Odomaro Mubangizi

    2015-04-22, Issue 723

    c c PZ
    Many black South Africans are yet to enjoy the freedom dividend. This is the primary source of their frustration that needs to be addressed urgently. As one of Africa’s leading nations, the country should also intensify its efforts to realize the dream of pan-Africanism.

    Xenophobia or Afrophobia in South Africa: It is just convenient amnesia

    Wellington Muzengeza

    2015-04-22, Issue 723

    c c KA
    All those years when South African freedom fighters crisscrossed the continent in search of support for the anti-apartheid struggle, they received only unstinting hospitality and solidarity. Have South Africans forgotten this? What do they teach their children about Africa?

    Xenophobia and ethno-nationalism: Not-so-strange bedfellows

    Awino Oketch

    2015-04-23, Issue 723

    c c M24
    While plenty of anger has been targeted at South Africa, in Kenya the Uhuru Kenyatta administration’s reactions to Al Shabaab attacks have resulted in deepening anti-Somali and anti-Islam sentiments, thereby weakening the nation’s ability to build a united and effective response to the terror group.

    Beyond borders: Africa needs peaceful coexistence

    Akina Mama wa Afrika

    2015-04-23, Issue 723

    c c AO
    We have seen our fellow women in South Africa take part in the looting and killing of helpless fellow Africans. What example are they setting for the South African girl-child?

    SA xenophobic attacks: A view from below

    Abahlali baseMjondolo

    2015-04-15, Issue 722

    c c PR
    The attacks on African migrants in South Africa are connected to oppression of poor black people in general. To prevent the poor from organizing and standing up to their real enemies, the state is tacitly encouraging violence against foreigners.

    The political significance of South Africa's protests

    Jane Duncan

    2015-04-15, Issue 722

    c c SC
    Is the end of global capitalism starting from South Africa? With its high rates of protest and record strike levels by global standards over the past decade, South Africa is a weak link in the global capitalist chain. A national organisation to harness this revolutionary fervour could change the world.

    Universities as sites of struggle for South Africa’s promise

    Dhiru Soni, Ahmed Shaikh, Anis Karodia and Joseph David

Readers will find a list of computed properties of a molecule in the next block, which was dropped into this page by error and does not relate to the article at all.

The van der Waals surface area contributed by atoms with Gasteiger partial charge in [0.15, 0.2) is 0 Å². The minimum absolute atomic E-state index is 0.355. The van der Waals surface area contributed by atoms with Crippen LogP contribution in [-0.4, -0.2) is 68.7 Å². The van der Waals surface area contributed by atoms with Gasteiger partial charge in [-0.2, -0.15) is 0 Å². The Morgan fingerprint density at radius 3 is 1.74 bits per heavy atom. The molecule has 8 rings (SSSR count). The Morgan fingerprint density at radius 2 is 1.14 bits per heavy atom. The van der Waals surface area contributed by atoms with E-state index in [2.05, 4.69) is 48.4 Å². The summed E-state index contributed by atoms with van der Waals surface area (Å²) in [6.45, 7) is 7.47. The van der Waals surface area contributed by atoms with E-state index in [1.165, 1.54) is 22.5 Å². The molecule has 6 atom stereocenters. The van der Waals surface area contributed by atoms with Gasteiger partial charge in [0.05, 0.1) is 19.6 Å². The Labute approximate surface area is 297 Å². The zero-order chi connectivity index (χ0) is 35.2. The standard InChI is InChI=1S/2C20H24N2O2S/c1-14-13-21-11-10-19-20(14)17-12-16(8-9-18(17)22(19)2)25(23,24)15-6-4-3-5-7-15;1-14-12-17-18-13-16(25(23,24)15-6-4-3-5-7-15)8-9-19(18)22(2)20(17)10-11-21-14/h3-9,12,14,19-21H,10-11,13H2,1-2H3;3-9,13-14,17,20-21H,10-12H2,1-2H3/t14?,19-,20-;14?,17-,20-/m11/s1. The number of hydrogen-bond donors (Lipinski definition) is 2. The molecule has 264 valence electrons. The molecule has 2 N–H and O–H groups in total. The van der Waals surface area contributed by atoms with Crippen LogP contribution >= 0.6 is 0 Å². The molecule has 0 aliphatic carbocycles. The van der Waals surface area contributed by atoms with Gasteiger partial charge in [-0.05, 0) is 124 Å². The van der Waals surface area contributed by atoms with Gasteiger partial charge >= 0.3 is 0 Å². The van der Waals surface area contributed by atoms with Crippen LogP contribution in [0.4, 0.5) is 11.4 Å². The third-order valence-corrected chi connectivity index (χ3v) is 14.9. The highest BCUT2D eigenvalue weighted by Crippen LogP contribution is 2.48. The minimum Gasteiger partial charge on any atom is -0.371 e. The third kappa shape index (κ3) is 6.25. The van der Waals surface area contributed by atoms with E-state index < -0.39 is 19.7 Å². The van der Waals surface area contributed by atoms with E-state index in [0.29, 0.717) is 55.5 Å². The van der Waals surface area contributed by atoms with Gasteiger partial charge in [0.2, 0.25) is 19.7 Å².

2015-04-16, Issue 722

    c c MX
    South African universities are a microcosm of the society. Recent events at these institutions are symptomatic of a wider social malaise deriving from failure of social transformation and incomplete reconciliation and restorative post-apartheid justice.

    No oil drilling in Western Sahara

    243 organisations from around the world want the UN to condemn Morocco's colonial oil plans.

    2015-04-15, Issue 722

    c c BS
    A huge global coalition is calling on the UN Security Council to make sure that no oil drilling takes place in Western Sahara until the Saharawi people have had the chance to exercise their right to self-determination and have freely and fairly decided the political status of their homeland.

    Which path to liberation?

    Evans Rubara

    2015-04-16, Issue 722

    c c BB
    Nonviolence or armed uprising? The question about which approach is the best path to liberation from oppression remains ever-pertinent in social movements struggles; and the two paths are often intertwined. The thoughts of Frantz Fanon and Paulo Freire shed some light on the debate.

    Interrogating term limits

    Does holding on to power for decades make any difference to the well-being of citizens?

    Mathias Hounkpe

    2015-04-16, Issue 722

    c c TG
    Across Africa, there is often the argument by regime supporters that the constitution should be amended to extend the rule of the incumbent because he is doing a splendid job. Of course opponents of the regime reject this. But, objectively, should “successful” leaders continue in office indefinitely for the good of the people?

    US-Cuba: Photo-op with a warmonger

    Finian Cunningham

    2015-04-15, Issue 722

    c c IND
    The mere fact that a US leader - the first in 11 consecutive presidents - should condescend to shake the hand of the Cuban head of state is not really anything to get too excited about.

    Caught between the deadly, dead-end alternatives of imperialism & religious fundamentalism…

    …only revolution can get us out of this situation

    2015-04-10, Issue 721

    c c BM
    Millions of people around the world are burning with outrage under imperialist oppression. Islamic fundamentalism tragically channels this explosive discontent into mindless violence that offers nothing positive. This nightmare will only get worse, unless people fight to take their societies on a radically different path.

    A proper response to the massacre at Kenya’s Garissa University College